The Economic Justice Imperative For Transactional Law Clinics, Lynnise E. Pantin
Lynnise E. Pantin
The economic, political, and social volatility of the sixties and seventies, out of which clinical legal education was born, has certain mythical qualities for most law students, and perhaps some law professors. America still bears the scars of the economic policies of those previous eras, such as redlining, blockbusting, poverty and urban decay. While the realities of the era may seem out of reach for many of our students, those policies arising out of that era have contributed to the wealth gap in this country, which has worsened over the last twenty years. Now more than ever, society needs social ...
Recognizing Challenges And Opportunities In The Quest To End Hunger, 2017 Texas A&M University School of Law
Recognizing Challenges And Opportunities In The Quest To End Hunger, Jennifer Williams Zwagerman
Texas A&M Law Review
As an attorney and professor that does not focus on intellectual property law, I was a bit apprehensive about providing a keynote address for a Symposium focusing on “Agriculture, Intellectual Property, and Feeding the World in the 21st Century.” As I thought about this topic, knowing that there were other speakers who would focus more on the IP issues and technical aspects of various topics, I kept coming back to the importance of technology as we worktowards the goal of feeding the world, and the many ways in which innovation plays a role in meeting that goal. It also brought ...
The Untold Story Of The Justice Gap: Integrating Poverty Law Into The Law School Curriculum, 2017 University of the District of Columbia David A. Clarke School of Law
The Untold Story Of The Justice Gap: Integrating Poverty Law Into The Law School Curriculum, Vanita S. Snow
Pace Law Review
No abstract provided.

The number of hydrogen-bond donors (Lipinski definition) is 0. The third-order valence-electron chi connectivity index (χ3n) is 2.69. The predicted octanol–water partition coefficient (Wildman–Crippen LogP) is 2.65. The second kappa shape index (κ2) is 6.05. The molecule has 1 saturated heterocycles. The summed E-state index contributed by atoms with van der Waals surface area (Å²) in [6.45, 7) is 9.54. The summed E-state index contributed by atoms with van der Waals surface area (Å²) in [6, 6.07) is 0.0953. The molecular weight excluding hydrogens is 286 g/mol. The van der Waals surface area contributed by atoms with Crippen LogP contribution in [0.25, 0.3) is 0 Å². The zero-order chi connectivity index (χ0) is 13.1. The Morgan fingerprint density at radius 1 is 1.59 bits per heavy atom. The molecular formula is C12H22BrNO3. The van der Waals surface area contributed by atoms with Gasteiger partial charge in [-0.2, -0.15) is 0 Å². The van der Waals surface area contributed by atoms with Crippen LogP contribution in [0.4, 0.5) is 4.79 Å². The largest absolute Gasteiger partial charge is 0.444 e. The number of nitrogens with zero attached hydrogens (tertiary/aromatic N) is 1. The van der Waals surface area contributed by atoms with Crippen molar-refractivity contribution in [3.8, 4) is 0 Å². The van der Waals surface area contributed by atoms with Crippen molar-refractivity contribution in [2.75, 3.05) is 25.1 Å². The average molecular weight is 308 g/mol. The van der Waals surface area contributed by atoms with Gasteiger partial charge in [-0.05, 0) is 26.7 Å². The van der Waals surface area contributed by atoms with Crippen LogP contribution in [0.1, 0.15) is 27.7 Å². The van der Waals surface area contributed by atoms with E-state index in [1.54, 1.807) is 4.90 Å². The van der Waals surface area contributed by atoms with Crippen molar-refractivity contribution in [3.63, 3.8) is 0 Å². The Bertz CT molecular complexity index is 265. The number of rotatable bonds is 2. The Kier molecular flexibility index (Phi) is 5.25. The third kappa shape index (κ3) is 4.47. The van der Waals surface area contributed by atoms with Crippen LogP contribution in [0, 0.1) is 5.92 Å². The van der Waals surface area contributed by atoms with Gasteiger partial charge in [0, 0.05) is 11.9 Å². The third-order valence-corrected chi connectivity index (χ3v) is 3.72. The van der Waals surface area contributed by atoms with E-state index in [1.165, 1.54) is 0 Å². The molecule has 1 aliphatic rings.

The Triple-C Impact: Responding To Childhood Exposure To Crime And Violence, 2017 University of Pennsylvania
The Triple-C Impact: Responding To Childhood Exposure To Crime And Violence, Michal Gilad
The article is the first to take an inclusive look at the monumental problem of crime exposure during childhood, which is estimated to be one of the most damaging and costly public health and public safety problem in our society today. It takes-on the challenging task of ‘naming’ the problem by coining the term Comprehensive Childhood Crime Impact or in short the Triple-C Impact. Informed by scientific findings, the term embodies the full effect of direct and indirect crime exposure on children due to their unique developmental characteristics, and the spillover effect the problem has on our society as a ...
The Changing View Of The “Bystander” In Holocaust Scholarship: Historical, Ethical, And Political Implications, 2017 Director of the United States Holocaust Memorial Museum’s Programs on Ethics, Religion, and the Holocaust
The Changing View Of The “Bystander” In Holocaust Scholarship: Historical, Ethical, And Political Implications, Victoria J. Barnett
Utah Law Review
The role of “bystanders” has been a central theme in discussions about the ethical legacy of the Holocaust. In early Holocaust historiography, “bystander” was often used as a generalized catchall term designating passivity toward Nazi crimes. “Bystander behavior” became synonymous with passivity to the plight of others, including the failure to speak out against injustice and/or assist its victims. More recent scholarship has documented the extent to which local populations and institutions were actively complicit in Nazi crimes, participating in and benefitting from the persecution of Jewish citizens, not only in Germany but across Europe. This newer research has ...
A Cautionary Tale, 2017 Specialist (Chief) Prosecutor of the Kosovo Specialist Prosecutor’s Office in The Hague, The Netherlands
A Cautionary Tale, David Schwendiman
Utah Law Review
It is imperative when talking about accountability and the enforcement of internationally recognized and accepted criminal norms governing conflict, when talking about investigating and prosecuting atrocity crime, not to raise expectations that have little or no chance of being met. Expanding the modes of liability to reach bystanders has the potential to raise such expectations, pushing the range of subjects that victims, survivors and others with an interest in the outcome of atrocity crime investigations and prosecutions expect will be prosecuted out beyond those as to whom there is likely to be political will to prosecute and certainly beyond the ...
The Bystander During The Holocaust, 2017 Professor of History and Director of the Tanner Humanities Center at the University of Utah
The Bystander During The Holocaust, Robert A. Goldberg
Utah Law Review